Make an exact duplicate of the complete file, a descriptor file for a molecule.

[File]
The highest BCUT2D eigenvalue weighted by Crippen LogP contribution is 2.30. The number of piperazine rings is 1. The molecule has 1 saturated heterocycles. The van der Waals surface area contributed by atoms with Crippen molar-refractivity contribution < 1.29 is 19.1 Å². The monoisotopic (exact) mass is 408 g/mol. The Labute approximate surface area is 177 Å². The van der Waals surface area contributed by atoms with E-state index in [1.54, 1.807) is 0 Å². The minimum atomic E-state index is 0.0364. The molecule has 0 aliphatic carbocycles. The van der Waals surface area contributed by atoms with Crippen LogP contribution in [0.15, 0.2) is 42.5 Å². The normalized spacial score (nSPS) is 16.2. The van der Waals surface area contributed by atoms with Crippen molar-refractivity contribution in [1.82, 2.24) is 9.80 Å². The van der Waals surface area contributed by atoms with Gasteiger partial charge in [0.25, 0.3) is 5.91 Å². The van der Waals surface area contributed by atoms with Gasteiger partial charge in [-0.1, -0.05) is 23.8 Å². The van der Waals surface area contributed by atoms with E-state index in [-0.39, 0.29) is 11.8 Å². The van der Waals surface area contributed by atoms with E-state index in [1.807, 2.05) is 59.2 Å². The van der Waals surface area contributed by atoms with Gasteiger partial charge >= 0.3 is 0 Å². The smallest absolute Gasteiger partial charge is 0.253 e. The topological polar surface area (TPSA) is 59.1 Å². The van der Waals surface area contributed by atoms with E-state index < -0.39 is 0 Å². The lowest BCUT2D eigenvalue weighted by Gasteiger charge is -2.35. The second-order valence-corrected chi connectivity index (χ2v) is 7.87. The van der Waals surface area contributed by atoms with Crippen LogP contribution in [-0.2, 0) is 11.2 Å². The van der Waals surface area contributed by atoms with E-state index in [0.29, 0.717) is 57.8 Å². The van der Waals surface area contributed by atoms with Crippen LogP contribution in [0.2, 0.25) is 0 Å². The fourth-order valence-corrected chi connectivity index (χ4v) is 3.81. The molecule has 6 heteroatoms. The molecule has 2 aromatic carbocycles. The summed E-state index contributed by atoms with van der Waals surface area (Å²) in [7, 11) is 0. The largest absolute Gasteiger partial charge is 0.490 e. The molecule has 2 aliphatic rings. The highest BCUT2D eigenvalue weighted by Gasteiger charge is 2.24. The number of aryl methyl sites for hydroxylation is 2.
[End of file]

The highest BCUT2D eigenvalue weighted by Crippen LogP contribution is 2.30. The number of piperazine rings is 1. The molecule has 1 saturated heterocycles. The van der Waals surface area contributed by atoms with Crippen molar-refractivity contribution < 1.29 is 19.1 Å². The monoisotopic (exact) mass is 408 g/mol. The Labute approximate surface area is 177 Å². The van der Waals surface area contributed by atoms with E-state index in [1.54, 1.807) is 0 Å². The minimum atomic E-state index is 0.0364. The molecule has 0 aliphatic carbocycles. The van der Waals surface area contributed by atoms with Crippen LogP contribution in [0.15, 0.2) is 42.5 Å². The normalized spacial score (nSPS) is 16.2. The van der Waals surface area contributed by atoms with Crippen molar-refractivity contribution in [1.82, 2.24) is 9.80 Å². The van der Waals surface area contributed by atoms with Gasteiger partial charge in [0.25, 0.3) is 5.91 Å². The van der Waals surface area contributed by atoms with Gasteiger partial charge in [-0.1, -0.05) is 23.8 Å². The van der Waals surface area contributed by atoms with E-state index in [-0.39, 0.29) is 11.8 Å². The van der Waals surface area contributed by atoms with E-state index in [1.807, 2.05) is 59.2 Å². The van der Waals surface area contributed by atoms with Gasteiger partial charge >= 0.3 is 0 Å². The smallest absolute Gasteiger partial charge is 0.253 e. The topological polar surface area (TPSA) is 59.1 Å². The van der Waals surface area contributed by atoms with E-state index < -0.39 is 0 Å². The lowest BCUT2D eigenvalue weighted by Gasteiger charge is -2.35. The second-order valence-corrected chi connectivity index (χ2v) is 7.87. The van der Waals surface area contributed by atoms with Crippen LogP contribution in [-0.2, 0) is 11.2 Å². The van der Waals surface area contributed by atoms with E-state index in [0.29, 0.717) is 57.8 Å². The van der Waals surface area contributed by atoms with Crippen LogP contribution in [0.2, 0.25) is 0 Å². The fourth-order valence-corrected chi connectivity index (χ4v) is 3.81. The molecule has 6 heteroatoms. The molecule has 2 aromatic carbocycles. The summed E-state index contributed by atoms with van der Waals surface area (Å²) in [7, 11) is 0. The largest absolute Gasteiger partial charge is 0.490 e. The molecule has 2 aliphatic rings. The highest BCUT2D eigenvalue weighted by Gasteiger charge is 2.24. The number of aryl methyl sites for hydroxylation is 2.